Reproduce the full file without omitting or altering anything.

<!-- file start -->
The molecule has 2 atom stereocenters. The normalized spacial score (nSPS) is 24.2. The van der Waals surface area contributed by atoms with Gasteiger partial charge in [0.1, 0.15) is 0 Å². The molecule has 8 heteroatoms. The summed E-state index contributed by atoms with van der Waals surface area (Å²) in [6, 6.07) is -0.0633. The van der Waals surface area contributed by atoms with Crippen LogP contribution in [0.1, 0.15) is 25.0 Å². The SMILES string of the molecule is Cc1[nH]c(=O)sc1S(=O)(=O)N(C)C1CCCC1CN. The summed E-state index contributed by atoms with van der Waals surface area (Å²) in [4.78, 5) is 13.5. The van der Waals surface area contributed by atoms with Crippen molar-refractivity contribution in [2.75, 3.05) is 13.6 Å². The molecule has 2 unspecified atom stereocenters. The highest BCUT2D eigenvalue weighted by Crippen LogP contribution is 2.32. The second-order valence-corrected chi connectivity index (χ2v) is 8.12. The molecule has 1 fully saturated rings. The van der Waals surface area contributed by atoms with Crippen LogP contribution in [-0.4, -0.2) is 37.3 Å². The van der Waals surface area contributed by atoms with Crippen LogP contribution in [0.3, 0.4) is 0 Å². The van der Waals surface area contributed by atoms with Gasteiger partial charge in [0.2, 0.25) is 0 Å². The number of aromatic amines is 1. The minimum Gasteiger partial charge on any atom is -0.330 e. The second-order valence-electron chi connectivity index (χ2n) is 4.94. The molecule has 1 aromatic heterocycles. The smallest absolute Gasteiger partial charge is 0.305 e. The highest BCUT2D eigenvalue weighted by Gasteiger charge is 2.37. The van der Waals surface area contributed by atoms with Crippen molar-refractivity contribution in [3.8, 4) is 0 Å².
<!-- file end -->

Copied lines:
The molecule has 2 atom stereocenters. The normalized spacial score (nSPS) is 24.2. The van der Waals surface area contributed by atoms with Gasteiger partial charge in [0.1, 0.15) is 0 Å². The molecule has 8 heteroatoms. The summed E-state index contributed by atoms with van der Waals surface area (Å²) in [6, 6.07) is -0.0633. The van der Waals surface area contributed by atoms with Crippen LogP contribution in [0.1, 0.15) is 25.0 Å². The SMILES string of the molecule is Cc1[nH]c(=O)sc1S(=O)(=O)N(C)C1CCCC1CN. The summed E-state index contributed by atoms with van der Waals surface area (Å²) in [4.78, 5) is 13.5. The van der Waals surface area contributed by atoms with Crippen molar-refractivity contribution in [2.75, 3.05) is 13.6 Å². The molecule has 2 unspecified atom stereocenters. The highest BCUT2D eigenvalue weighted by Crippen LogP contribution is 2.32. The second-order valence-corrected chi connectivity index (χ2v) is 8.12. The molecule has 1 fully saturated rings. The van der Waals surface area contributed by atoms with Crippen LogP contribution in [-0.4, -0.2) is 37.3 Å². The van der Waals surface area contributed by atoms with Crippen LogP contribution in [0.3, 0.4) is 0 Å². The van der Waals surface area contributed by atoms with Gasteiger partial charge in [0.2, 0.25) is 0 Å². The number of aromatic amines is 1. The minimum Gasteiger partial charge on any atom is -0.330 e. The second-order valence-electron chi connectivity index (χ2n) is 4.94. The molecule has 1 aromatic heterocycles. The smallest absolute Gasteiger partial charge is 0.305 e. The highest BCUT2D eigenvalue weighted by Gasteiger charge is 2.37. The van der Waals surface area contributed by atoms with Crippen molar-refractivity contribution in [3.8, 4) is 0 Å².